Industry News… Registration is now open for the 13th Annual CEP and Silicon Valley NASPP Symposium on March 28th, 2017 at Santa Clara University. Register today for the best one-day event in Equity Compensation. Visit the CEPI website for more details. The NASPP is celebrating its silver anniversary in the city where it all began! The 25th Annual NASPP Conference will be in Washington, DC from October 17-20. Register by March 31 for the early-bird rate. Certent Summit 2017 Registration Open! Planning your conference and travel budget for 2017? Be sure to include the 6th Annual Certent Summit, May 22 – 24 in Nashville, TN. Gather new tips and tricks, brush up on the latest trends in financial compliance and equity compensation, sign-up for a one-on-one consulting session with Certent experts, and network with industry peers. Visit certentsummit.com for information on the agenda, travel arrangements, and more.
SOS’s New Team Member...Chris Cox, Outsourcing Team-Nashville
In addition to the above employee, SOS hires, on average, approximately 30-35 seasonal employees to help us with our 6039 services. This team aids us in producing and mailing approximately 150,000 3921 & 3922 statements for our clients.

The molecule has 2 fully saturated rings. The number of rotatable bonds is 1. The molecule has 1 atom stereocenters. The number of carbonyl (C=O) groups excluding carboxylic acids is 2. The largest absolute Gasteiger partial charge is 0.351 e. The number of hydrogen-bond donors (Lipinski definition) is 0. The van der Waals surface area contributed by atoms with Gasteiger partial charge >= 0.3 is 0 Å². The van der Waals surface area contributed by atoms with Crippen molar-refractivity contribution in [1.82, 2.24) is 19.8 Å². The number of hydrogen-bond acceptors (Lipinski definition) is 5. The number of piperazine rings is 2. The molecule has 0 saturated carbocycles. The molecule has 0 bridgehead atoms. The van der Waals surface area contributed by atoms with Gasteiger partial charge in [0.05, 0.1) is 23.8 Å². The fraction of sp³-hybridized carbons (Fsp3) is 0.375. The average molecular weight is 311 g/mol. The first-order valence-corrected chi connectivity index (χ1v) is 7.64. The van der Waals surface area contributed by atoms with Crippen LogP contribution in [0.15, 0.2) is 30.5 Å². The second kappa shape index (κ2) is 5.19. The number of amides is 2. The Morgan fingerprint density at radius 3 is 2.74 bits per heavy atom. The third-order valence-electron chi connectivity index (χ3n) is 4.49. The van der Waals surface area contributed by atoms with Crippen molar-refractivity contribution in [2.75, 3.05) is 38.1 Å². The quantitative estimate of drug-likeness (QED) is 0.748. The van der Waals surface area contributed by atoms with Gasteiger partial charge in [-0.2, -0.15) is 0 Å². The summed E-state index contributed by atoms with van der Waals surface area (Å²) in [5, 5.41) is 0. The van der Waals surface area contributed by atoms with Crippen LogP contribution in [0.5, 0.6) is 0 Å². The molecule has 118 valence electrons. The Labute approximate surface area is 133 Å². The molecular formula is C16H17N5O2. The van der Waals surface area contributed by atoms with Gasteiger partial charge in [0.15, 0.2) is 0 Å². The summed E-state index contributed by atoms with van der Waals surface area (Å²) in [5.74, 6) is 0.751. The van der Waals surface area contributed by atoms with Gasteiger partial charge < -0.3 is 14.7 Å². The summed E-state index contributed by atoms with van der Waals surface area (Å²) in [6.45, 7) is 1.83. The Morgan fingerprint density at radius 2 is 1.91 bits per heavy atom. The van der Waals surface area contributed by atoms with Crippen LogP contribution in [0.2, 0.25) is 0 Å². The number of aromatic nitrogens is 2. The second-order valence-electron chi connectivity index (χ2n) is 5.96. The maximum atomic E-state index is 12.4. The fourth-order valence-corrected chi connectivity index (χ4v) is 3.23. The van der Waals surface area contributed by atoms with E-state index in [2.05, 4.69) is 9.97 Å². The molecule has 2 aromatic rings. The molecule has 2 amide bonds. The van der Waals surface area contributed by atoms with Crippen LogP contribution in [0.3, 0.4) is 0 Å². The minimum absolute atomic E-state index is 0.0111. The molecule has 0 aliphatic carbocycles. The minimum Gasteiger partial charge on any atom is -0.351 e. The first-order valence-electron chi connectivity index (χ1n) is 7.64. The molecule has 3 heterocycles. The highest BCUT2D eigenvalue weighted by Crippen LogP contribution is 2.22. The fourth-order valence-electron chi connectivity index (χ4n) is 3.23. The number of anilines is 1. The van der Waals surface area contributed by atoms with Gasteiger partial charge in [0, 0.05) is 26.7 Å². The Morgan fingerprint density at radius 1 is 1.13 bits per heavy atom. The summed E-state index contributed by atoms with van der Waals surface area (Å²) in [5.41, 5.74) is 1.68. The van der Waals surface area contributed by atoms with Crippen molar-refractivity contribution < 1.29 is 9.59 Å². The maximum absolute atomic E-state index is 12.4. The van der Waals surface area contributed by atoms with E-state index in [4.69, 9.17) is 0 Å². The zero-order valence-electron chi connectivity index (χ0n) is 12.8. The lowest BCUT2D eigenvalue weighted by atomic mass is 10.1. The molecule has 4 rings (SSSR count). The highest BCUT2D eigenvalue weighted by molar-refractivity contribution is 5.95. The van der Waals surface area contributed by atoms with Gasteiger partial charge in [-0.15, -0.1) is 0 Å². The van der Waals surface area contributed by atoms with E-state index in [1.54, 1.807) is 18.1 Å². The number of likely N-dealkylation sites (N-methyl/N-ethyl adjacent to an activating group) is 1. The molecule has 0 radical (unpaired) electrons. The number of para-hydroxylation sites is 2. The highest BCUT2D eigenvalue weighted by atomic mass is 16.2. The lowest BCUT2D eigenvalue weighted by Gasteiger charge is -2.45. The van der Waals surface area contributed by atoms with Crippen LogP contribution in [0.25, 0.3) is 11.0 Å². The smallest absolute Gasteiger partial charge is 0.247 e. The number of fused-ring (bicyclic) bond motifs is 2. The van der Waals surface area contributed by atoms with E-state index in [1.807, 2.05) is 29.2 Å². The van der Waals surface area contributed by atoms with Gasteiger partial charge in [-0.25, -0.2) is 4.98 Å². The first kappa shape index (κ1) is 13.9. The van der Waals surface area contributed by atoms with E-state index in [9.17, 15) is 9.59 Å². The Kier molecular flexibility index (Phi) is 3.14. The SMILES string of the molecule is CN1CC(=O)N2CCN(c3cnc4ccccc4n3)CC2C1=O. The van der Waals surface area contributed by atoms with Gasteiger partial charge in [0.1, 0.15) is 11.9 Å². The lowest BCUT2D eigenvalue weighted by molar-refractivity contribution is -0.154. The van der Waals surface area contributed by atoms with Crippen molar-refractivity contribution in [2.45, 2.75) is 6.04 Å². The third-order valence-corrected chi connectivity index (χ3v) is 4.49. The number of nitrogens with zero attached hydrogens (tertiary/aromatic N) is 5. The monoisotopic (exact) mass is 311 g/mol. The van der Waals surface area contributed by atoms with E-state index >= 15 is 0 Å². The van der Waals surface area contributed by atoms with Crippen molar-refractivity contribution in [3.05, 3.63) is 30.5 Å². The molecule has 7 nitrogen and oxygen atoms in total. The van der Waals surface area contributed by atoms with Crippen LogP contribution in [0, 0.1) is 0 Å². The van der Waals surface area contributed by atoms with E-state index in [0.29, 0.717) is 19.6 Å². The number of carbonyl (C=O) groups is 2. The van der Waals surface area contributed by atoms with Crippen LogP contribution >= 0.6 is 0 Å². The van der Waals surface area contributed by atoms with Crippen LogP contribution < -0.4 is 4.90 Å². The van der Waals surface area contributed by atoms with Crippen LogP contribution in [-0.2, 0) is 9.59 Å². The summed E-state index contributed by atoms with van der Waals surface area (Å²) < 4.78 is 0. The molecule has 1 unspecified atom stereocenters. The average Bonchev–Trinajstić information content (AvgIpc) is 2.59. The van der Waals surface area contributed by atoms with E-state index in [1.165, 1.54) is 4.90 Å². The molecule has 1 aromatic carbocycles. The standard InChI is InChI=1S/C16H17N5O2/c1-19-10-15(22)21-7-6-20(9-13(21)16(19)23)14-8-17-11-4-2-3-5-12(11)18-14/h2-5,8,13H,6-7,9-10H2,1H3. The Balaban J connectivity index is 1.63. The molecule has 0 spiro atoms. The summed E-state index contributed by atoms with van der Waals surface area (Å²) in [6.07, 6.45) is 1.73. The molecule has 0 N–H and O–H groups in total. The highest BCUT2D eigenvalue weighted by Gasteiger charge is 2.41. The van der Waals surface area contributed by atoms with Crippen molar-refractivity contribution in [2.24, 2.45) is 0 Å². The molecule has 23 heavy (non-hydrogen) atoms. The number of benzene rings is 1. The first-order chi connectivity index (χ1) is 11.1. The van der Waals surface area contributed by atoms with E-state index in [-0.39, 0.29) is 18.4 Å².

SOS Xtra Editor: Shawna Casey
Did you miss an issue of Xtra? View our complete newsletter archive from our website here.
Miss a webcast? You can find links to recordings, as well as the materials, on our webcast page.
Information provided in this newsletter is designed for educational and entertainment purposes only and is not provided as professional service or advice. Moreover, this newsletter should not be relied on as legal, accounting, auditing, or tax advice. Anyone reading this newsletter should not act upon this information without seeking professional counsel and/or input from their advisers. The preceding information does not necessarily represent the official views of Stock & Option Solutions, Inc. with respect to any of the issues addressed.